Tuesday, 04 April 2017

Erin Lynch, Associate Director

The Turnbull Government has introduced the Youth Jobs PaTH (Prepare –Trial- Hire) internship programs.

To participate in the program a person must:

  • be 17 to 24 years old;
  • have been on Jobactive, Transition to Work or Disability Employment Services for six months or more; and
  • be on income support payments.


Under the program, young job seekers will be given the opportunity to gain employment and to move off government income support. The three elements of the program are designed to achieve this outcome.

Prepare – employability skills training. In this stage young people will be provided with training for up to six weeks in basic employability skills including teamwork, communication, personal presentation and interview skills.

Trial – internship placements. The “Trial” element of the program, will allow eligible young job seekers the opportunity to participate in an internship ranging from four to twelve weeks. The participants will attend a business for between 15 and 25 hours each week. During this period the job seekers will not be an employee of the business and any payment received is not considered remuneration. To encourage young job seekers and business alike to participate in the program, participants will be paid a fortnightly incentive payment of approximately $200 per fortnight and, under a Bill that is currently before the Senate, this will be paid in addition to government social security benefits. Businesses who take part will receive a payment of $1,000 to help cover the costs of hosting an intern.

Hire – “youth bonus” wage subsidies. Businesses will be eligible to receive a Youth Bonus wage subsidy of up to $10,000 if they employ a young job seeker under the age of 25 who has been in employment services for at least six months.In addition, young job seekers will be able to have their social security payments restored (without having to make a new claim or serve a waiting period) if they lose their job with a youth wage subsidy employer through no fault of their own within a prescribed time frame.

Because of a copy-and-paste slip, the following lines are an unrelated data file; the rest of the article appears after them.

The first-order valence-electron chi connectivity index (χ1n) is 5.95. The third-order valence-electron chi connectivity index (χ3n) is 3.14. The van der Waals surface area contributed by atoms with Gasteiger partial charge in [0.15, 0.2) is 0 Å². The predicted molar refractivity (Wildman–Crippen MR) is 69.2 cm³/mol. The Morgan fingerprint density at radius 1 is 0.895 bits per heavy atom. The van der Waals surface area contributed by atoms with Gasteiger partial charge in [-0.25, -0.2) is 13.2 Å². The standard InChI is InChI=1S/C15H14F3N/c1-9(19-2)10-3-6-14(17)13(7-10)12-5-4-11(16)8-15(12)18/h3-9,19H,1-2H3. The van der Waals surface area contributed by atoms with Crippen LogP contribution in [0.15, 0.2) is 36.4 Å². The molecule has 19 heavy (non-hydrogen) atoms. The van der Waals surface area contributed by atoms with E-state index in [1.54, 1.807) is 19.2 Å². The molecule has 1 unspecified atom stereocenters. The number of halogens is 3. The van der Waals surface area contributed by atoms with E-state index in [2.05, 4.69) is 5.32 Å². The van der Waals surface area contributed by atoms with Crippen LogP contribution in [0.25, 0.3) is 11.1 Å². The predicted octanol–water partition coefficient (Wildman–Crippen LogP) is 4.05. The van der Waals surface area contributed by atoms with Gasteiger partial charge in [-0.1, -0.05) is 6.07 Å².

Labor, the Greens and the ACTU have not supported the program, arguing amongst other things, that the program “poses a serious risk to young people and inexperienced workers, and could also undermine Australia’s entire wage system with interns earning only $4 an hour – potentially dragging down pay and conditions for all workers”.


Will it work?

It is well known that young people struggle to gain employment. This appears to come about through a combination of inexperience and lack of applicable skills and on its face the Youth Jobs PaTH program has been developed to address some of those deficiencies, particularly with the Prepare and Trial elements of the program.

The Parliamentary Library’s Bills Digest suggests that “to the extent that it is closely regulated, participants are furnished with relevant training and labour market experience, and there is at least some prospect of employment as a result of the program participation, then it might reasonably be argued that the program is less exploitative than existing work experience and Work for the Dole arrangements for young people on income support”.

As with all work for the dole schemes, the challenge is to provide genuine work experience and to have the right incentives in place to encourage employers to offer these opportunities and for young people to see it as a chance to develop their employability skills and to show a prospective employer what they can do. Oversight of the scheme to avoid exploitation is also a factor.

Ultimately, the new initiative is designed to enable employers to help young job seekers develop the skills, values and behaviours expected in the workplace and make available genuine work experience for willing job seekers.